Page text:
Facebook, is that you? NSA reportedly posed as the social network

Facebook HQ sign Halloween
The zombified version of Facebook

Update: The National Security Agency denied that it impersonated any US company website, which would include Facebook, in order to collect data and spy on targets.

Calling such allegations "inaccurate," the intel organization said in a statement March 13 that its technical capabilities are only used for "lawful and appropriate foreign intelligence operations."

The memorandum doesn't specifically mention Facebook or the Edward Snowden-leaked document. It more generally called it a "Statement in Response to Press Allegations."

Original story...

Simply logging into Facebook, or what you thought was Facebook, could have been enough to open your computer up to the National Security Agency's eavesdropping schemes.

The US intelligence organization reportedly masqueraded as a fake Facebook server to infect computers and extract files from a target's hard drive.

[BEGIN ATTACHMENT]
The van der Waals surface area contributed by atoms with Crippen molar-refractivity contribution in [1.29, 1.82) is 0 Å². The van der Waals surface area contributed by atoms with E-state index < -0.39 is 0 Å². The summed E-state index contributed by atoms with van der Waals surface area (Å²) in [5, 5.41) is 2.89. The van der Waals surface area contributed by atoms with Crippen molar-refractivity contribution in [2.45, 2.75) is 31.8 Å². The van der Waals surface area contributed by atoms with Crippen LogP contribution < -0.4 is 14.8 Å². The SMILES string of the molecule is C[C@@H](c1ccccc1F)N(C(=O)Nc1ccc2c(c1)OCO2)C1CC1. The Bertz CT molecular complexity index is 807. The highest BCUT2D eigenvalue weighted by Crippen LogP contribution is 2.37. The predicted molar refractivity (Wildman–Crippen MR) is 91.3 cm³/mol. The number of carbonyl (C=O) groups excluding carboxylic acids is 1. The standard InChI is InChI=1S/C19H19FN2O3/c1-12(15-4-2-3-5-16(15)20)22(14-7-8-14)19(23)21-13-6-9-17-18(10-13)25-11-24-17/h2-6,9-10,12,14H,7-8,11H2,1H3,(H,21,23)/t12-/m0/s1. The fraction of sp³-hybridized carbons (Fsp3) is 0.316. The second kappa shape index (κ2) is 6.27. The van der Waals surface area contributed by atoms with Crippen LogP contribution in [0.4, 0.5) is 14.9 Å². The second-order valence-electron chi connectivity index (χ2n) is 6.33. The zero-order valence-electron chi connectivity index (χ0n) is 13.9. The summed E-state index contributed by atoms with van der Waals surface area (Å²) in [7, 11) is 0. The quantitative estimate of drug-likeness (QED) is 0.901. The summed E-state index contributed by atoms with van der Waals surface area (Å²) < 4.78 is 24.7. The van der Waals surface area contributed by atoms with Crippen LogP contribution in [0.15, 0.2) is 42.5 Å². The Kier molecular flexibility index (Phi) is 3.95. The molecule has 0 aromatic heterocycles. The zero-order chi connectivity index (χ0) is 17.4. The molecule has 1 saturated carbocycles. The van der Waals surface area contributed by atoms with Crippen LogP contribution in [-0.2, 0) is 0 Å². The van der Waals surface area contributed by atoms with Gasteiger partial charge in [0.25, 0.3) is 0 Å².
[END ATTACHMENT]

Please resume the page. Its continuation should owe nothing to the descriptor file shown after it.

The NSA sent malicious data packets to these targets to trick their computers into thinking it was the real Facebook, according to The Intercept citing top secret government documents.

These malware "implants" are said to have been deployed on anywhere between 85,000 and 100,000 computers and networks, with the intention of infecting millions around the world.

While the NSA spearheaded the operating, British counterpart GCHQ reportedly played an integral role in developing these tactics. The idea was reportedly shared with the UK, Canada, New Zealand and Australia.

Facebook's HTTPS response

Facebook denied knowledge of this NSA "man in the middle" spy program and told The Intercept that this sort of malware attack method is no longer viable.

That's because the social network implemented HTTPS encryption for all users last year after first making it available in 2011.

But when one back door closes, the government looks for another opening. Before Facebook, the same NSA documents reveal that the agency used spam emails that tricked targets with similar results.

Clicking on malicious links infected their computers within eight seconds. The only problem was that these unsolicited email methods became less successful. Hence the move to Facebook.

It's clear the NSA sees these programs as invaluable tools that can siphon hard drive data and, in some cases, even record audio from a computer's microphone or take photos via a webcam.

The agency is likely to continue to hack computers and corrupt targeted computers through the next vulnerability it finds.

Matt Swider